Quarterly Perspective Spring 2019 (Text Only)
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A GOLDILOCKS ECONOMY
Will Williams Chairman, President & CEO
Once upon a time… typically is the introductory line of a classic fairy tale. Under these circumstances, it frames up DVI’s market commentary as to the “Goldilocks” nature of the current economic backdrop. An environment that has been described by some as being not too hot, nor too cold, but “just right.” Add to the mix historically low market volatility and the combination of these two factors made for an extremely productive first quarter.
Much can be said for the benefit of stability, or expressing it another way, markets absolutely hate uncertainty. If there was a theme in the relief rally that occurred during the first quarter of 2019, it was all about less is more. Less issues arose on matters such as trade, interest rates, political uncertainty and corporate earnings than what was anticipated by market participants at year end. This is not to suggest in any way that many of these prominent issues were put to rest, but at minimum some progress has been made. Oftentimes, that which provides the market a lift is simply the fact that things are not as bad off as the headlines would appear to suggest.
Federal Reserve Policy would be a prime example of how expectations have been turned upside down in a relatively short period of time. It was highly speculated that the Federal Reserve would continue its stair-step approach of modest 25 basis point rates increases in 2019 with at least two additional rate increases implemented throughout the year. The Fed has now embraced a much more patient approach. They are now taking the position that as long as inflation remains in check, below their 2.0% threshold, they are willing to stay the course with interest rates and maintain the Fed Funds target rate at 2.5%. Beyond short-term interest rates, they have softened their plans to allow for the ongoing roll-off of balance sheet assets ($3.8 Trillion) accumulated throughout their “Quantitative Easing” experiment dating back to 2008.
According to the National Bureau of Economic Research, the length of the current economic expansion that began in June 2009 is now 117 months old. The longest economic expansion in U.S. history dates to the ten-year period ending in March of 2001, so as DVI founder David Vaughan would say, this expansion is “long-in-the-tooth.” So, with full knowledge that we are statistically over twice the duration of the typical economic expansion, it is quite understandable why everyone is mentioning the dreaded “R-word” (including my colleague Brian Christensen). At minimum, most analysts are describing the statistical fact pattern today as “late cycle,” with characteristics such as: (1) low unemployment rates, (2) contracting Fed Policy, (3) economic growth believed to be moderating and (4) earnings per share growth rates under pressure.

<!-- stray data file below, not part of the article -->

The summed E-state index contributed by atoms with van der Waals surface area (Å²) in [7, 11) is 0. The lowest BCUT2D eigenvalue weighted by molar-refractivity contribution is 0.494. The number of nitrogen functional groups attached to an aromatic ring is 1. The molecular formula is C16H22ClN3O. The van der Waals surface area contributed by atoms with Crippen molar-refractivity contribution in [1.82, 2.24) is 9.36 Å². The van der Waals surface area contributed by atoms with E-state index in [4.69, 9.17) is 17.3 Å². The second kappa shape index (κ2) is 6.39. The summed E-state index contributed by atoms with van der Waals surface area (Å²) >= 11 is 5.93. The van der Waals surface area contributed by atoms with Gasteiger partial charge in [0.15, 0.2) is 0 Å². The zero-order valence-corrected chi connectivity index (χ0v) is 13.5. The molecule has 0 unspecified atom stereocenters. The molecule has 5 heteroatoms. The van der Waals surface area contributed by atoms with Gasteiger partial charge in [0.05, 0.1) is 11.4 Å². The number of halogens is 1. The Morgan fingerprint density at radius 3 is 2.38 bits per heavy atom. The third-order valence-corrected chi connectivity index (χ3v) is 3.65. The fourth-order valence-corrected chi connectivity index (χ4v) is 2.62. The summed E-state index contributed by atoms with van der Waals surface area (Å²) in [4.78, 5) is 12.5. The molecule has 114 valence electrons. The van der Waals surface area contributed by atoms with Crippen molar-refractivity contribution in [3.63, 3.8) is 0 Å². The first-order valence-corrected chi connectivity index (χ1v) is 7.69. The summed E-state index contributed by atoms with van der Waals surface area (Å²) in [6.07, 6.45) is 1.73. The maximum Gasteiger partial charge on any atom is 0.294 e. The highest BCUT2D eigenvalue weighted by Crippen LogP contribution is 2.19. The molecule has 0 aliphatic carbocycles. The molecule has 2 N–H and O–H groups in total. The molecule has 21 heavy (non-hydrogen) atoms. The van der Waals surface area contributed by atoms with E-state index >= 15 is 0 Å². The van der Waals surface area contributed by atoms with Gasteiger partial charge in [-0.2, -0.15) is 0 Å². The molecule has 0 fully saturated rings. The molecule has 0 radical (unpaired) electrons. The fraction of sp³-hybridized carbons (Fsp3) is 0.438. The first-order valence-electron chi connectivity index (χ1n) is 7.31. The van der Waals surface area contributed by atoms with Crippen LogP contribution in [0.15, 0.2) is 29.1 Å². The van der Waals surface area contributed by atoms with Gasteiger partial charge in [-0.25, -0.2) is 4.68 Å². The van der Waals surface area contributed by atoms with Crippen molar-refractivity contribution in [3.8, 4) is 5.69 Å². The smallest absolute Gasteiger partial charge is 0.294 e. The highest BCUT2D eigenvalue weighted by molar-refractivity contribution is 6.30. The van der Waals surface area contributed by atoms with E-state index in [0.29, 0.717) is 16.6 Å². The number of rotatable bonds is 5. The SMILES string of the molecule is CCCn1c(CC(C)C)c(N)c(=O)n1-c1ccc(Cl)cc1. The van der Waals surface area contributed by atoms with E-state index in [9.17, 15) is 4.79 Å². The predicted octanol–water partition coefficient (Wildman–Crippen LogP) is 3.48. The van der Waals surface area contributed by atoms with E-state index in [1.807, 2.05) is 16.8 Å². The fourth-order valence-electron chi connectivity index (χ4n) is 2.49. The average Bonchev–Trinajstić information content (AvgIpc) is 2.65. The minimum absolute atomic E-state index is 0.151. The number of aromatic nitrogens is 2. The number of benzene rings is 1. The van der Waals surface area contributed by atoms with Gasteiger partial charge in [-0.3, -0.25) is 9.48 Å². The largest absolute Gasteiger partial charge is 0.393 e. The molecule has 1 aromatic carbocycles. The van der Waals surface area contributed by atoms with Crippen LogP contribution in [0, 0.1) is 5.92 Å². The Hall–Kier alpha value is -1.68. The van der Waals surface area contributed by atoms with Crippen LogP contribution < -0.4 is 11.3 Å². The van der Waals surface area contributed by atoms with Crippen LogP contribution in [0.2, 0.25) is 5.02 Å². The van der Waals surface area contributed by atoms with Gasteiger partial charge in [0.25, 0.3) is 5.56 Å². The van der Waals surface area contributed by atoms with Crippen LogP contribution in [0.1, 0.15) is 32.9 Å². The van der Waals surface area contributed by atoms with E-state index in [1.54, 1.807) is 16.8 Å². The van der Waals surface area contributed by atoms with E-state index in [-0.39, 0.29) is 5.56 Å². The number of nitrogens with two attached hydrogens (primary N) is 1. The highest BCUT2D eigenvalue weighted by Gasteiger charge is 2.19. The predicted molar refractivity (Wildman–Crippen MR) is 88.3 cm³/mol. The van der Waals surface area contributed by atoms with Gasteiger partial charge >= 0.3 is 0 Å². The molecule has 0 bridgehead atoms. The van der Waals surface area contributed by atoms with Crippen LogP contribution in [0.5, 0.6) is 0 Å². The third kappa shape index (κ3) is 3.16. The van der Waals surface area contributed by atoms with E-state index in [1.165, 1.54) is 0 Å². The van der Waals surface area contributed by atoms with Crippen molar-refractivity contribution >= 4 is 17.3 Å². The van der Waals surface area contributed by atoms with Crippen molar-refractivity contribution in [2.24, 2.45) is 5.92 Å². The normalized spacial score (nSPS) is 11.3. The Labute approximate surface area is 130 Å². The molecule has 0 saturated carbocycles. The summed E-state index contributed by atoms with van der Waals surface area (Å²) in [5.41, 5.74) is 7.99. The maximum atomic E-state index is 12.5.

Some would suggest the current Bull market in U.S. equities is also “long-in-the-tooth,” dating back to the Great Recession and March of 2009. The S&P 500 Index barely avoided ending its winning streak in Q4 of last year by suffering a sharp loss, but not declining the specified twenty percent that classically defines a Bear market.
At least for now, as the “Goldilocks” nursery tale would suggest, the economic backdrop for the U.S. equity market appears to be “just right” as evidenced by the strong results in the first quarter of 2019 for all risk-on asset classes. The combination of historically low long-term interest rates, modest rates of inflation, steady, albeit moderating economic growth, modest valuation multiples and low-price volatility is traditionally a sweet spot for equity investors. I just hope as the year unfolds that I do not need to brush up on another classic bedtime story, “Little Red Riding Hood.”
Brian Christensen, CFA
Senior Vice President & CIO
At the end of 2018, Google searches for the word “recession” spiked reaching levels not seen since 2011 when Europe was facing a debt crisis. On Twitter, the activity was similar as Tweets mentioning the word “recession” reached levels not seen since 2016 when oil prices collapsed and growth in China declined to a 25- year low. Given the U.S. equity market correction during the fourth quarter, it is easy to understand why investors are now asking questions about the health of our economy.
Recessions are defined as at least two consecutive quarters of negative Gross Domestic Product (GDP) after a period of growth. Typically, recessions are triggered by some imbalance in the economy or shock to the financial system. Rising interest rates, inflation, and higher commodity prices have all been blamed at times. Some notable recessions over the past 70 years include:
- 1953 – Demobilization from the Korean War – 10 months, GDP declined 10%
- 1973 to 1975 – OPEC oil embargo, wage and price controls – 16 months, GDP declined 15.5%
- 1980 to 1982 – High interest rates and inflation – negative GDP for 6 of 12 quarters
- 1990 – Savings and loan crisis – 9 months, GDP declined 5.5%